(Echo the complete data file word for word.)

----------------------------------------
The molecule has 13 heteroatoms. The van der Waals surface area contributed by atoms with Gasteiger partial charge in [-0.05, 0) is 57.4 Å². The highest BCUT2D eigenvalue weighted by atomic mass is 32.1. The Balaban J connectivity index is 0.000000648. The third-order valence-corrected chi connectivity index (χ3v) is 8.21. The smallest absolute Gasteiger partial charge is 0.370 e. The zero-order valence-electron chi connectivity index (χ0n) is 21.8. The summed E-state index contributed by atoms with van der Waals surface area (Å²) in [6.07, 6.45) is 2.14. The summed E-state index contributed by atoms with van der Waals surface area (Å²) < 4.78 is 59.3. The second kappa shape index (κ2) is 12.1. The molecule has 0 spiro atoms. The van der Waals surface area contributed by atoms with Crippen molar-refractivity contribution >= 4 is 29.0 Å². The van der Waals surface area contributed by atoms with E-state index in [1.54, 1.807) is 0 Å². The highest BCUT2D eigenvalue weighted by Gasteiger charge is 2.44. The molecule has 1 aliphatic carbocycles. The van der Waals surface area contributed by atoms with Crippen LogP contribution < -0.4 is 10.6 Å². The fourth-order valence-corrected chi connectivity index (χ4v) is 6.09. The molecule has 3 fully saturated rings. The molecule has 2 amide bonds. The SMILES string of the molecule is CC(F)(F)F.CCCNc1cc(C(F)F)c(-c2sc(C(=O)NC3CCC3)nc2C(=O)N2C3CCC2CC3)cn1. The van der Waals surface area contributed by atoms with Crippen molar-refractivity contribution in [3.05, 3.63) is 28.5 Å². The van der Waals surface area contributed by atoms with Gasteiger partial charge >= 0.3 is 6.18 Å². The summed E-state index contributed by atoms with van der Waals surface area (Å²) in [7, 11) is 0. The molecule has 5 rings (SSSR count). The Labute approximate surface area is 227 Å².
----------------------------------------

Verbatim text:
The molecule has 13 heteroatoms. The van der Waals surface area contributed by atoms with Gasteiger partial charge in [-0.05, 0) is 57.4 Å². The highest BCUT2D eigenvalue weighted by atomic mass is 32.1. The Balaban J connectivity index is 0.000000648. The third-order valence-corrected chi connectivity index (χ3v) is 8.21. The smallest absolute Gasteiger partial charge is 0.370 e. The zero-order valence-electron chi connectivity index (χ0n) is 21.8. The summed E-state index contributed by atoms with van der Waals surface area (Å²) in [6.07, 6.45) is 2.14. The summed E-state index contributed by atoms with van der Waals surface area (Å²) < 4.78 is 59.3. The second kappa shape index (κ2) is 12.1. The molecule has 0 spiro atoms. The van der Waals surface area contributed by atoms with Crippen molar-refractivity contribution >= 4 is 29.0 Å². The van der Waals surface area contributed by atoms with E-state index in [1.54, 1.807) is 0 Å². The highest BCUT2D eigenvalue weighted by Gasteiger charge is 2.44. The molecule has 1 aliphatic carbocycles. The van der Waals surface area contributed by atoms with Crippen LogP contribution < -0.4 is 10.6 Å². The fourth-order valence-corrected chi connectivity index (χ4v) is 6.09. The molecule has 3 fully saturated rings. The molecule has 2 amide bonds. The SMILES string of the molecule is CC(F)(F)F.CCCNc1cc(C(F)F)c(-c2sc(C(=O)NC3CCC3)nc2C(=O)N2C3CCC2CC3)cn1. The van der Waals surface area contributed by atoms with Crippen molar-refractivity contribution in [3.05, 3.63) is 28.5 Å². The van der Waals surface area contributed by atoms with Gasteiger partial charge >= 0.3 is 6.18 Å². The summed E-state index contributed by atoms with van der Waals surface area (Å²) in [7, 11) is 0. The molecule has 5 rings (SSSR count). The Labute approximate surface area is 227 Å².